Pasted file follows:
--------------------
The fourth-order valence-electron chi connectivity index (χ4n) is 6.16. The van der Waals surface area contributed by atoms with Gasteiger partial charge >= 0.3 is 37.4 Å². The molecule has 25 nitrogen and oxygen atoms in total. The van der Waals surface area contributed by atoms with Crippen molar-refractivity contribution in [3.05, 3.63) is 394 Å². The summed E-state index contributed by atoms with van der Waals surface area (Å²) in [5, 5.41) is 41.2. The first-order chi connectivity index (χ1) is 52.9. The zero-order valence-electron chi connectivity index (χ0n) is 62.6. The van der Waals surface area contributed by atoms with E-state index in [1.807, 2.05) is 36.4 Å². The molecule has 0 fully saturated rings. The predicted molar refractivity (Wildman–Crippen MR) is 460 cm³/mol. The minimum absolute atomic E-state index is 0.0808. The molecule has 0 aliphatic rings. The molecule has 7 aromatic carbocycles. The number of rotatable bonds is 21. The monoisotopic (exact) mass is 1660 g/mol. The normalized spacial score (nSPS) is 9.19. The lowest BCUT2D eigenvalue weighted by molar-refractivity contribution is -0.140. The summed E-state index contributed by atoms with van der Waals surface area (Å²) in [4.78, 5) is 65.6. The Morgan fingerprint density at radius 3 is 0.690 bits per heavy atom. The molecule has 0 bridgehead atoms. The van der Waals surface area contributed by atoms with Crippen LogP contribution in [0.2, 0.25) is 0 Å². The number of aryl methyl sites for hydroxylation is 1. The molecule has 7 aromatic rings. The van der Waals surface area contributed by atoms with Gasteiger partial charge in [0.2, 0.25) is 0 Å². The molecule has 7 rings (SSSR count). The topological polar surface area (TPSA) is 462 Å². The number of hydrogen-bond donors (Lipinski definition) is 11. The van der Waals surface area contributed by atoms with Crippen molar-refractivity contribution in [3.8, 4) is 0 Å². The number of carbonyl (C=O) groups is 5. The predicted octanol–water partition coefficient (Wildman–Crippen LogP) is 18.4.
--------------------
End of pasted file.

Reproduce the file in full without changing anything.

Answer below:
The fourth-order valence-electron chi connectivity index (χ4n) is 6.16. The van der Waals surface area contributed by atoms with Gasteiger partial charge >= 0.3 is 37.4 Å². The molecule has 25 nitrogen and oxygen atoms in total. The van der Waals surface area contributed by atoms with Crippen molar-refractivity contribution in [3.05, 3.63) is 394 Å². The summed E-state index contributed by atoms with van der Waals surface area (Å²) in [5, 5.41) is 41.2. The first-order chi connectivity index (χ1) is 52.9. The zero-order valence-electron chi connectivity index (χ0n) is 62.6. The van der Waals surface area contributed by atoms with E-state index in [1.807, 2.05) is 36.4 Å². The molecule has 0 fully saturated rings. The predicted molar refractivity (Wildman–Crippen MR) is 460 cm³/mol. The minimum absolute atomic E-state index is 0.0808. The molecule has 0 aliphatic rings. The molecule has 7 aromatic carbocycles. The number of rotatable bonds is 21. The monoisotopic (exact) mass is 1660 g/mol. The normalized spacial score (nSPS) is 9.19. The lowest BCUT2D eigenvalue weighted by molar-refractivity contribution is -0.140. The summed E-state index contributed by atoms with van der Waals surface area (Å²) in [4.78, 5) is 65.6. The Morgan fingerprint density at radius 3 is 0.690 bits per heavy atom. The molecule has 0 bridgehead atoms. The van der Waals surface area contributed by atoms with Crippen LogP contribution in [0.2, 0.25) is 0 Å². The number of aryl methyl sites for hydroxylation is 1. The molecule has 7 aromatic rings. The van der Waals surface area contributed by atoms with Gasteiger partial charge in [0.2, 0.25) is 0 Å². The molecule has 7 rings (SSSR count). The topological polar surface area (TPSA) is 462 Å². The number of hydrogen-bond donors (Lipinski definition) is 11. The van der Waals surface area contributed by atoms with Crippen molar-refractivity contribution in [3.8, 4) is 0 Å². The number of carbonyl (C=O) groups is 5. The predicted octanol–water partition coefficient (Wildman–Crippen LogP) is 18.4.